Tag Archives: CWDM OTDR

How to Handle Challenges of CWDM Testing?

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CWDM technology has proven itself to be a cost-effective and simplified method for network managers to optimize the existing infrastructure. The adoption of CWDM system into metro and regional network is constantly on the rise and it also extends the reach to the access networks. CWDM is becoming more widely accepted as an important transport architecture owing to its lower power dissipation, smaller size, and less cost. This article will focus on the challenges concerning CWDM testing, and provide several methods to help overcome them.

Basic Configurations of CWDM Network

CWDM configuration is usually based on a single-fiber pair: one fiber is for transmitting and the other for receiving. The following figure shows the most basic configuration of optical network with 4 channel CWDM MUX/DEMUX: it often delivers eight wavelengths, from 1471 nm to 1611 nm, with 20 nm apart. A CWDM architecture is quite simple. It only has passive components like multiplexers and demultiplexers, without any active elements such as amplifiers. However, using CWDM as a means of increasing bandwidth also brings network characterization and deployment challenges, which will be discussed in the following section.

cwdm basic configuration

Challenges and Solutions for CWDM Testing

The challenges of CWDM testing mainly lie in three phases: construction and installation, system activation and upgrade or troubleshoot. Here we provide solutions for each.

Challenge One: Construction and Installation

During construction and installation process, it is essential to conduct physical-layer tests on the fiber from the head-end to the destination. Single-ended testing with an OTDR is definitively an advantage as it optimizes labor resources. In this case, the objectives are to characterize the entire link (not only the fiber) to include the add-drop multiplexers (OADM) and to guarantee continuity up to the final destination. However, testing at standard OTDR wavelengths, such as 1310 nm and 1550 nm, cannot be done in such conditions as these wavelengths are filtered out at either OADM, never reaching the end destination. Then how to test such a link?

cwdm otdr testing

Solution: Adopting a specialized CWDM OTDR. With CWDM-tuned wavelength, the CWDM OTDR is capable of performing an end-to-end test by dropping each test wavelength at the correspondent point on the network, allowing the characterization of each part of the network directly from the head-end. Which is considered time and labor saving since one don’t have to access. It also helps to speed up the deployment process as the technician will test all drop fibers from a single location.

Challenge Two: System Activation

Since CWDM architecture is rather basic which contains no active components like amplifiers, the only things that can prevent proper transmission in a CWDM system are transmitter failure, sudden change in the loss created in an OADM or manual errors, bad connections for example. To deal with these problems, one has to look at the signal being transmitted.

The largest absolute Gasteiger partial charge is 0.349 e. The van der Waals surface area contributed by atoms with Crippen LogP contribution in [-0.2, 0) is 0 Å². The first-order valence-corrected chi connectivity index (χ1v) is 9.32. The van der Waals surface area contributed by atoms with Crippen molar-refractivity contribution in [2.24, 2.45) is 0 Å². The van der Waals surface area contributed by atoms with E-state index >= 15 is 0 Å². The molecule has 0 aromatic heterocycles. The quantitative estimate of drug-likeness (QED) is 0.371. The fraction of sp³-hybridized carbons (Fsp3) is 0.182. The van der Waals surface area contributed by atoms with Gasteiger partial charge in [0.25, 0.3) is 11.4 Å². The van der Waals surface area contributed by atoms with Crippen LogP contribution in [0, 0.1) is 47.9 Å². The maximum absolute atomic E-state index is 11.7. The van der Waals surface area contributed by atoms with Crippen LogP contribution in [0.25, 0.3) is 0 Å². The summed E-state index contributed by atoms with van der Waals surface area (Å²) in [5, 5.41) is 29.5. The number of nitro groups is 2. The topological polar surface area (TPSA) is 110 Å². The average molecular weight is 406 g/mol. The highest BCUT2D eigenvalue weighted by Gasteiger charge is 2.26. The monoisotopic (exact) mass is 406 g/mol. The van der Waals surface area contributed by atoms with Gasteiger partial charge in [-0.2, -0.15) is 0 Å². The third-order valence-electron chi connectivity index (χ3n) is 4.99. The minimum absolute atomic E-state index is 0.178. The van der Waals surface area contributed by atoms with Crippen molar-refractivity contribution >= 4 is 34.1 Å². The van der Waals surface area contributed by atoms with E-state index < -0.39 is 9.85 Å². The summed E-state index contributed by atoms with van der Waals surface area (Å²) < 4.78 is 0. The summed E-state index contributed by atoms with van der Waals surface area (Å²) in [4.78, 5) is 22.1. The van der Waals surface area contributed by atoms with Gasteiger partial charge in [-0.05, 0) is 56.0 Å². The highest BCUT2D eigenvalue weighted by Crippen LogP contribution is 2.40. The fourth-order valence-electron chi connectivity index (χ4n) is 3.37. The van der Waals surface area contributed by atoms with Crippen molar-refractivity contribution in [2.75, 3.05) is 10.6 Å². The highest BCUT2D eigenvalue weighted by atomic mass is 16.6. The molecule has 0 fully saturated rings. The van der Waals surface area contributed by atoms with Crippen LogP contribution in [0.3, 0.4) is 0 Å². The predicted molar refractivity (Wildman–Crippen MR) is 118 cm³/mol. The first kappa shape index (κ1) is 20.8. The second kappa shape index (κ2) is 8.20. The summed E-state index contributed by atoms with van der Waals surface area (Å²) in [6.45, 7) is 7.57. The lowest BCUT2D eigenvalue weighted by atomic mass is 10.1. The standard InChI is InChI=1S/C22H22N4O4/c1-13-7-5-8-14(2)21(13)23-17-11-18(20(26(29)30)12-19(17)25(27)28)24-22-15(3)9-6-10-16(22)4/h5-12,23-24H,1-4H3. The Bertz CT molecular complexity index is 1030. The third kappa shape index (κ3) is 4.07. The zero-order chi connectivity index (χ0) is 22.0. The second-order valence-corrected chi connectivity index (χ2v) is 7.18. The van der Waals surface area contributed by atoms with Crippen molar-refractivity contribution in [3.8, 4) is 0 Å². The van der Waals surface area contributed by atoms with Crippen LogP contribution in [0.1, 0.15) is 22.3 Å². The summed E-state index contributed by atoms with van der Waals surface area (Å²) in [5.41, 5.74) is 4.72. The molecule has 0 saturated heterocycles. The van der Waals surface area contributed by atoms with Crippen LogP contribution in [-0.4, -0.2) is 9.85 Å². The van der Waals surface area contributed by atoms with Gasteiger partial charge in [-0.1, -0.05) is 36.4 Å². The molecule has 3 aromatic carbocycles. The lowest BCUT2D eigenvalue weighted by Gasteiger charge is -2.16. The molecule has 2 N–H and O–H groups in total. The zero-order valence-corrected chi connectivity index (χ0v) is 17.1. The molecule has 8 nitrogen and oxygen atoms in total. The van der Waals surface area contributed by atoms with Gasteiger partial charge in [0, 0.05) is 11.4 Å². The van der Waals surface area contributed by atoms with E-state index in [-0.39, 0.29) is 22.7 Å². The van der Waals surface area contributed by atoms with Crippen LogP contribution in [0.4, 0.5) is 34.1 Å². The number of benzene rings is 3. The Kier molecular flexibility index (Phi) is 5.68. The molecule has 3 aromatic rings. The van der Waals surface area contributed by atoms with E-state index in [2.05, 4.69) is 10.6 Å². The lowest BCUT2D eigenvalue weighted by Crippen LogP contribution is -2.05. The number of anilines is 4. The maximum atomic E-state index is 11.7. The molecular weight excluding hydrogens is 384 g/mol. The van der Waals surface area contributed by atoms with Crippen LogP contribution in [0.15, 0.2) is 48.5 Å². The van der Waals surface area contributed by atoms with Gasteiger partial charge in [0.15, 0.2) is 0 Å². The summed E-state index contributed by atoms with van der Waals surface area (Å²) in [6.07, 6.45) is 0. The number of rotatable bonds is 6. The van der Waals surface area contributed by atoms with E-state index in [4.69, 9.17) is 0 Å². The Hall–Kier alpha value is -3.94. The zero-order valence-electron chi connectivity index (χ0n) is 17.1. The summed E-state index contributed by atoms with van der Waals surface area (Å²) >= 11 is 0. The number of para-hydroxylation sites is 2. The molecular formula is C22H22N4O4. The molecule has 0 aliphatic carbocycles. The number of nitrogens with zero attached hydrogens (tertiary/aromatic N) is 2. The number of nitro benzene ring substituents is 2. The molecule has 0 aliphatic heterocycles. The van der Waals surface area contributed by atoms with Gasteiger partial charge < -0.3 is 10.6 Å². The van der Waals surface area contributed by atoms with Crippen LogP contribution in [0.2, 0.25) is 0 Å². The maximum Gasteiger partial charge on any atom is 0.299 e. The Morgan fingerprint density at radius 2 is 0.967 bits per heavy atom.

Solution: A CWDM channel analyzer is ideal to handle this challenge. It works to quickly determine the presence or absence of each of the 16 wavelengths and their power levels. Many CWDM OADM have tap ports, which means that there is a port where a small portion of the signal is dropped. Taps are typically 20 dB weaker than the main signal. If these taps are not present, a CWDM analysis should be performed. It consists of unplugging the end user to use the main feed for the analysis. To be ready for all possibilities, a CWDM channel analyzer should cover a power range going as low as –40 dBm, while being able to test the entire wavelength range in the shortest time as possible.

Challenge Three: Upgrade or Troubleshoot

In the maintenance and troubleshoot phrase, when the network is live and a new wavelength is added, one should figure out two questions: is the link properly set up? And is my wavelength presents and well?

out-of-band testing of cwdm

Solution: Two approaches are available to check if a link is set up properly: a CWDM OTDR approach or an out-of-band approach. The CWDM OTDR approach is relatively simple when a new customer is added. With CWDM OTDR, one can perform CWDM testing without having to wait for the customer or to go to the cell tower sites. The wavelength can be turned on at the head-end. Which speed testing process greatly.

The OTDR and channel analyzer combo are also useful when a single customer has issues. The channel analyzer will reveal if the channel is indeed present and within power budget. If not, the CWDM OTDR can be used to test at that specific wavelength or an out-of-band 1650 nm OTDR test can be performed from the customer’s site to detect any anomalies on the link, all without disconnecting the head-end since the OADM will filter out the 1650 nm, therefore not affecting the remainder of the network.

Conclusion

CWDM testing challenges may be inevitable during each phase of the deployment, but with specialized equipment, these challenges can be overcomed completely. Tools including a CWDM OTDR, a CWDM channel analyzer and an out-of band OTDR are proved effective and valuable to reduce downtime and increase bandwidth at a minimum cost.